Debbie Harry was tired of R&B songs depicting girls ''victimised by love''.
The Blondie singer is famed for pioneering a punk-influenced idea of feminism and empowerment, giving people sexual confidence through her own music - which see saw as a welcome break from the portrayal of women in other genres.
She told the Sunday Times newspaper's Style magazine: ''That was one of the things that was really clear. I think I can take credit for having clarity about that.
''I was dead sick and tired of all of these songs by the R&B girls, the trios and stuff. They were all victimised by love. I was sick of it. I didn't want to portray myself or women as victims.''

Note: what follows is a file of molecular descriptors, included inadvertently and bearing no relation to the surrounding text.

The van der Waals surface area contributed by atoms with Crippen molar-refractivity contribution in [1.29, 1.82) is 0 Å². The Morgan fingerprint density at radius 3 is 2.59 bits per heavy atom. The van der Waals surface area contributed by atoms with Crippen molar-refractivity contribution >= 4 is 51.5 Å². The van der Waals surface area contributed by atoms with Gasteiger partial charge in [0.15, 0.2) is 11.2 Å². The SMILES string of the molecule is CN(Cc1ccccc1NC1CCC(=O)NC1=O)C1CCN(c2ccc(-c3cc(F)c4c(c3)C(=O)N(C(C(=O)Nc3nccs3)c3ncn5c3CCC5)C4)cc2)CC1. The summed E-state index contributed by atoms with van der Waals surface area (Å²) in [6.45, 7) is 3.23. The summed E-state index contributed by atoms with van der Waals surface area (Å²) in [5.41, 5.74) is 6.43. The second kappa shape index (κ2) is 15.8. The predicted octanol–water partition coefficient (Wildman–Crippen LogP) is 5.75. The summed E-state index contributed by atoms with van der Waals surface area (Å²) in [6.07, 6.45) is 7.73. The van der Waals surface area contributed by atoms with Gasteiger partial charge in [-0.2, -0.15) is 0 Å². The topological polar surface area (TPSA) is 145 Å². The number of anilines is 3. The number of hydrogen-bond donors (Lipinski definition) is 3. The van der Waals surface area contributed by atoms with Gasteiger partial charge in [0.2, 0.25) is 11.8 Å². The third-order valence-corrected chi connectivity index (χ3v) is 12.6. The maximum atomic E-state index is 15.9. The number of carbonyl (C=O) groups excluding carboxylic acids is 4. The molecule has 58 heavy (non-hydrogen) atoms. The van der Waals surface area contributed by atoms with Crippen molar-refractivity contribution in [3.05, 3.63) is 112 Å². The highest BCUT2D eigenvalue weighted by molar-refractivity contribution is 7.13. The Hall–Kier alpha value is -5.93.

Leading a generation may not have been the punk icon's intention - she admitted to not having the ''clarity'' for such a defined purpose - and while she can be credited with forcing a chance in attitude, she feels her involvement was partly down to circumstance rather than destiny.
She added: ''I don't think I tried to be an important feminist, I didn't have that kind of clarity, but I had a stubbornness and an independence and that came across.
''So that was good. I think that it was an idea that was bound to happen, I was just in the right place at the right time.''